A. Wear menacing looking black Gloves (or the white bedazzled glove like Michael Jackson, your choice) and a American Flag bandanna around your head 24/7 like Willie Nelson (only an option for .0003% of my readers I am guessing?)
B. Drill with damp hands and a sweaty forehead and see how you can fight thru it, after all, isn’t it better to discover something in a controlled environment versus the unforgiving real world? The solutions will be different for every one, some will choose equipment mods like grip tape on their guns, others may just carry a handkerchief, find what works for you and go with it, if it keeps you alive, go for it.
OK, now we are getting down “Where people live” as an old preacher friend of mine used to say! I want to approach this from two different angles, one is for the guy who knows he is out of shape. Listen bro, just be honest with yourself; if you can’t touch your toes without exhaling loudly because your diaphragm is pressing against that inflated stomach, you are toast in a fight, armed or not. Let me dispense with the myth propagated by the “Over 40 beergut crowd”; just because you pack a sidearm does not give you a license to be the poster boy for Lipitor! Do yourself (and the ones you love) a favor: Drop the Weight and get in shape! You will feel better and ultimately be the best version of yourself.
The second is for the guy who is in shape but does not add these stressors to his training. As we stated before, isn’t it smarter to experiment with something in a controlled environment versus waiting for the real world to school you? I always like to throw a couple of guys into a combative pit before a shooting drill just to prove this point, or better yet, make the combative pit the ACTUAL drill by throwing a blue gun in there and watch them claw thru each other to get to it! Boy, do they get out of breath quicker than they thought! This is also where force on force can be VERY telling. I think people find out real quick that other people do not stand still when you are trying to cause them harm and when you get tired, you get sloppy and make mistakes!
I have only one thing to say about dealing with rapid heartbeat from what I have seen in the field. I think people find out real quick what I mean by fighting is a “Continuum” when there heart is pumping 90 to nothing from rolling around doing combatives or being involved in a ECQ encounter and then having to slow waaaay down to make that precise head shot to end the fight. We all just have to find our way to breathe, release the tension in the muscles and make the shot.
One of my all time favorite stressors, because it flies in the face of square range dogma in such a profound way. You would be surprised how few people have really ever truly heard their weapon fired “loud” without hearing protection or how few people do not train (at least in part) without hearing protection. The reason is simple, we have been taught, SCARED might even be the word, since we were little kids about the dangers of hearing loss when shooting firearms. The problem with this “safety dogma” as I see it as a trainer is that it robs the student of the real world “stressor” of a loud gun and the effect that it has on the human body during a gunfight. Now let me be clear so I don’t get a bunch of hate mail from the NRA about promoting “unsafe training practices.”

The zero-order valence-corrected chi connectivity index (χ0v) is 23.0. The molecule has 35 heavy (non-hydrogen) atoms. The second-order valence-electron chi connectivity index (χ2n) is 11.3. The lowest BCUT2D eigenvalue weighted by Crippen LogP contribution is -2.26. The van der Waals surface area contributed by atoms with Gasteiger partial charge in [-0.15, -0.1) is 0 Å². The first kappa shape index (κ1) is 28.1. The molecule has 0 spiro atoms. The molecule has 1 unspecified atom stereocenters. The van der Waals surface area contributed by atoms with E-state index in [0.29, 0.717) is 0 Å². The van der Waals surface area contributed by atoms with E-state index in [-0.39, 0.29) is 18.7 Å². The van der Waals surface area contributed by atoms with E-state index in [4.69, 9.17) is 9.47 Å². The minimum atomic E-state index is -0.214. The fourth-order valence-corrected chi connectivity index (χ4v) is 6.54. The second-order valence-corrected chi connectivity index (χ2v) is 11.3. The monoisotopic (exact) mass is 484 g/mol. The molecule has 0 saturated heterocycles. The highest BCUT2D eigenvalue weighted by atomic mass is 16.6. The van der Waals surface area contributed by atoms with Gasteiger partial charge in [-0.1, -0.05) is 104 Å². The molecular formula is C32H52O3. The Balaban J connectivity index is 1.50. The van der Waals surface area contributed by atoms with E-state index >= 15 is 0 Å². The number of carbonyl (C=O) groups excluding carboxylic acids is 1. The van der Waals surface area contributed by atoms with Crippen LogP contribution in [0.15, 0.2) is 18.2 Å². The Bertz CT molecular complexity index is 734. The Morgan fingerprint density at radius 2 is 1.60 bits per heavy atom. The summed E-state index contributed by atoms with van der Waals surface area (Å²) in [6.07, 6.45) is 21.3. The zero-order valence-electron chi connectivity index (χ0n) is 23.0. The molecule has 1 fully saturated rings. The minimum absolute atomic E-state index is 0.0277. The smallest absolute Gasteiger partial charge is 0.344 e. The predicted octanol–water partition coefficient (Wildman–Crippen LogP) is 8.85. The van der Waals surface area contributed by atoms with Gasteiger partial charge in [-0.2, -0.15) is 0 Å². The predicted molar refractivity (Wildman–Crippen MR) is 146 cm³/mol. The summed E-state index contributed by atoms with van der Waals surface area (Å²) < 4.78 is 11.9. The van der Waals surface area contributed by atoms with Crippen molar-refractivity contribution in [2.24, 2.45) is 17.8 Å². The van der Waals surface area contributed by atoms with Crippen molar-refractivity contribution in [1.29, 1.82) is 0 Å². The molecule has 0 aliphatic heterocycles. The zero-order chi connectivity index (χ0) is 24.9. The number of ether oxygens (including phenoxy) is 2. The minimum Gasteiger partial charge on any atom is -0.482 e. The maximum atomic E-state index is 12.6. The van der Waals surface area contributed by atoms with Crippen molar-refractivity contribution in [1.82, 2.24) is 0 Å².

I am not endorsing training WITHOUT hearing protection, but only doing a couple of drills (maybe 5 rounds) without it, so the students can KNOW first, how loud the gun is and secondly, how much it affects his senses during the fight. I am also a big fan of randomly firing a SAFE gun (using a bullet trap or blanks) during drills just to knock people off balance. Fights are noisy and loud, not muffled!
Another BIG reason I do this is something I learned from my security days; hearing gunfire (without hearing protection) randomly but on a steady basis subconsciously in grains the unique SOUND of a firearm (pistol and rifle) into your brain. This can come in handy in a variety of situations for the civilian. Do you know what an AR or AK sounds like? a 9mm Glock? How many times have you heard news stories of survivors involved in an active shooter situation and the first thing they said was “It sounded like a car backfiring or firecrackers. so at first we did not pay it much mind…”
Remember: Awareness is your biggest weapon!
Lastly, and this is useful particularly in team drills, is how loud, out of control, wounded or dying screaming people can affect your communications and thought process. This is where hand signals can come in handy.